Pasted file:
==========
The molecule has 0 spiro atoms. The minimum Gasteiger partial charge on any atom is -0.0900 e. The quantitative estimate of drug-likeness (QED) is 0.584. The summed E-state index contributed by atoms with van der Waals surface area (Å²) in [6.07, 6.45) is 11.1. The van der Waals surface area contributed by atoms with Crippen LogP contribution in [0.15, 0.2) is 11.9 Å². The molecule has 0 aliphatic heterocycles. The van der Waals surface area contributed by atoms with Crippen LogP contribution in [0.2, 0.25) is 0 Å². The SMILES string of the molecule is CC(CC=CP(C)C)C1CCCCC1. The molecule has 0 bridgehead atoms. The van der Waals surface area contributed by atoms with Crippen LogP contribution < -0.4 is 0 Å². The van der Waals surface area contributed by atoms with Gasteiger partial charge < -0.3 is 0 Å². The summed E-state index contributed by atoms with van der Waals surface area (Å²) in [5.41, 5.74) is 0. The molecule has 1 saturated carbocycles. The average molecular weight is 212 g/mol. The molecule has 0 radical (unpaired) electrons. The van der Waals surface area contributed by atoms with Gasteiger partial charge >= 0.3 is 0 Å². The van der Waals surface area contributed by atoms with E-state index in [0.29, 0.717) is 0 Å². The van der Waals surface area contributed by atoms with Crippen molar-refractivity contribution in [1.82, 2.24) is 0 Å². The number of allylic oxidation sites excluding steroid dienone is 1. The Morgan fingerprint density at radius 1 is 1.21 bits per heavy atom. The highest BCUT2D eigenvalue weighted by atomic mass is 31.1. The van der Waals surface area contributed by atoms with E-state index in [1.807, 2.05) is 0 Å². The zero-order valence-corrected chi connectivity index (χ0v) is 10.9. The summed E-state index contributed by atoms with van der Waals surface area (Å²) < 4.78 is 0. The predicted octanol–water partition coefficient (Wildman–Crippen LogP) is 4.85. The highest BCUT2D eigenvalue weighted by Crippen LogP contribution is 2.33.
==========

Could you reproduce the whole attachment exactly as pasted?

The molecule has 0 spiro atoms. The minimum Gasteiger partial charge on any atom is -0.0900 e. The quantitative estimate of drug-likeness (QED) is 0.584. The summed E-state index contributed by atoms with van der Waals surface area (Å²) in [6.07, 6.45) is 11.1. The van der Waals surface area contributed by atoms with Crippen LogP contribution in [0.15, 0.2) is 11.9 Å². The molecule has 0 aliphatic heterocycles. The van der Waals surface area contributed by atoms with Crippen LogP contribution in [0.2, 0.25) is 0 Å². The SMILES string of the molecule is CC(CC=CP(C)C)C1CCCCC1. The molecule has 0 bridgehead atoms. The van der Waals surface area contributed by atoms with Crippen LogP contribution < -0.4 is 0 Å². The van der Waals surface area contributed by atoms with Gasteiger partial charge < -0.3 is 0 Å². The summed E-state index contributed by atoms with van der Waals surface area (Å²) in [5.41, 5.74) is 0. The molecule has 1 saturated carbocycles. The average molecular weight is 212 g/mol. The molecule has 0 radical (unpaired) electrons. The van der Waals surface area contributed by atoms with Gasteiger partial charge >= 0.3 is 0 Å². The van der Waals surface area contributed by atoms with E-state index in [0.29, 0.717) is 0 Å². The van der Waals surface area contributed by atoms with Crippen molar-refractivity contribution in [1.82, 2.24) is 0 Å². The number of allylic oxidation sites excluding steroid dienone is 1. The Morgan fingerprint density at radius 1 is 1.21 bits per heavy atom. The highest BCUT2D eigenvalue weighted by atomic mass is 31.1. The van der Waals surface area contributed by atoms with E-state index in [1.807, 2.05) is 0 Å². The zero-order valence-corrected chi connectivity index (χ0v) is 10.9. The summed E-state index contributed by atoms with van der Waals surface area (Å²) < 4.78 is 0. The predicted octanol–water partition coefficient (Wildman–Crippen LogP) is 4.85. The highest BCUT2D eigenvalue weighted by Crippen LogP contribution is 2.33.